Living within the rules of the patriarchy will always be easier than challenging it. It’s why so many of us choose to pick up the socks rather than have a conversation about why we’re the ones expected to clean up after our partners. Why make life harder than it needs to be, right? Don’t sweat the small stuff.

But here’s the thing: this isn’t small stuff. You can’t sweep inequality under the rug with a smile and pretend it won’t get trampled out again over time. And that is what’s at the heart of these seemingly insignificant messes. Men’s collective actions both at home and in the world impact women’s lives, and we can’t keep hiding it forever.

The mess men left behind — the one women are expected to clean up (joyfully) — tells us our time is not valuable. The man speaking over us in a business meeting tells us our voices aren’t valuable. The man catcalling us on street tells us our safety isn’t valuable. None of these slights singularly will affect the trajectory of our lives, but together this is not “small stuff.” It is these small moments we collect throughout our lives that show us where we fall on the hierarchy of humanity — but only if we look too closely — which is why many women look the other way.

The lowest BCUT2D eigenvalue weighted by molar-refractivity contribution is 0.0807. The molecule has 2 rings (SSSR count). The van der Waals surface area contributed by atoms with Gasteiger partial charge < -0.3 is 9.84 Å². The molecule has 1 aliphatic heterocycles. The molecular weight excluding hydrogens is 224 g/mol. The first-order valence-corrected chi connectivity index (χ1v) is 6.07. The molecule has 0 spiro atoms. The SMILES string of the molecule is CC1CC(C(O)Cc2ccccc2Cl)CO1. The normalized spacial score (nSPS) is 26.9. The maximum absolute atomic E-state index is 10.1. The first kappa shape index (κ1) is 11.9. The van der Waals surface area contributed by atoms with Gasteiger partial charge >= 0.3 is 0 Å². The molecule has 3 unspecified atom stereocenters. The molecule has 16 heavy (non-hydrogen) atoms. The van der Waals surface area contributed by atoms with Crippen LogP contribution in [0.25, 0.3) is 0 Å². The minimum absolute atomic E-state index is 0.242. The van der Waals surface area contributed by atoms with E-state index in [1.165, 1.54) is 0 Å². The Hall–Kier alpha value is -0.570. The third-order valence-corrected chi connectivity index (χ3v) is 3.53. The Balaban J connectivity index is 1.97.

Don’t overthink it. Don’t fight it. It will make your life easier.

The truth of that is both undeniable and seductive — unsustainable and destructive. We can live like this forever. We can’t live like this forever. Both are true. Which is why those of us who have the agency must leave behind what is easy in pursuit of what is good. Not everyone is going to demand change and growth. Not everyone is going to demand better, and there is no convincing everyone that they should. But I am going to higher my expectations of the men in my life, and I think you should too